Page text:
It seems to me that there seem to be two common misconceptions about prayer. The first, particularly among those who do not think of themselves as being particularly religious, is that you only pray when you are in trouble. The second is that prayer is a kind of add-on to the real business of leading a Christian life: we pray for God’s blessing on our endeavours but do not necessarily ask his opinion beforehand about what we should actually be doing!

Prayer is the heart-beat of the church. It is not so much important as essential – better to pray badly than not at all – and you don’t always have to use words.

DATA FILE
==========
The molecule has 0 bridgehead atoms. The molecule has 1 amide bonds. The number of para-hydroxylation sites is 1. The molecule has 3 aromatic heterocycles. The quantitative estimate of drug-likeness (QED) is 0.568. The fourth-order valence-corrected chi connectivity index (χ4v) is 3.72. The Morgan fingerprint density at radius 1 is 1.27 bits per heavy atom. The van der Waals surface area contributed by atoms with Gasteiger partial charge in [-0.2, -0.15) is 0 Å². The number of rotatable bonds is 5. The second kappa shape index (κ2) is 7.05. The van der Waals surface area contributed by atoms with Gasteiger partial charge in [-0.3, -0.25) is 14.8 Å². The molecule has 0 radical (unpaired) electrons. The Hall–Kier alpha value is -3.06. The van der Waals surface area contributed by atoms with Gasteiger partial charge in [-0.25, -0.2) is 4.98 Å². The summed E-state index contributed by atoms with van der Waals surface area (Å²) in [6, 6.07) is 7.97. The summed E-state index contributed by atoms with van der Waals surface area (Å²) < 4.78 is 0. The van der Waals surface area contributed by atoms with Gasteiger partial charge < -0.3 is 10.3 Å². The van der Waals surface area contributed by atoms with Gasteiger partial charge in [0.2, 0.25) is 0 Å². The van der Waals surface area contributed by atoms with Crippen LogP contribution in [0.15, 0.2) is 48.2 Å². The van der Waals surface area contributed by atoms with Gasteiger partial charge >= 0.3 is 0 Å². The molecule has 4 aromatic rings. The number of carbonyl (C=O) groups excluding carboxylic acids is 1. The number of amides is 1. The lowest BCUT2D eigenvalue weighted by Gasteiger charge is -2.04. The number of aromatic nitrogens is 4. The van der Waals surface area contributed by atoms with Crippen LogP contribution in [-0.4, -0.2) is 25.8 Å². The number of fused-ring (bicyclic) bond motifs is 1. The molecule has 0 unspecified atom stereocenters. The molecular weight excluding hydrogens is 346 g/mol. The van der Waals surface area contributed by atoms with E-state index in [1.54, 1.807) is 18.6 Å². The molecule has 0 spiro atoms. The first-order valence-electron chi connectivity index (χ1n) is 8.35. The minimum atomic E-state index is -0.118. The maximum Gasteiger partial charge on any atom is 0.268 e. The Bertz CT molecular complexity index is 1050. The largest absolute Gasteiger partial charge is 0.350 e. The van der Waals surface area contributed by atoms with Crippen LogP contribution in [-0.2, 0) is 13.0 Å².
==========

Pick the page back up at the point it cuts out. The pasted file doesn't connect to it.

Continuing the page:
To be sure there are as many ways of praying as there are Christians – the ways you find helpful might not be the same as mine. Some people are particularly called to intercessory prayer: that is to pray for God’s help and blessing for particular people and situations (e.g. praying for those who are ill or worried; praying for justice and peace etc.). Some may spend time reflecting on God’s word in the Bible, while for others sitting in silence, listening out for God’s voice, will be their particular calling. For most of us it is likely that there are two or three ways we find most natural. Part of our discipline of prayer, I think, should, if possible, include praying with others – whether in church, in the park or in someone’s home.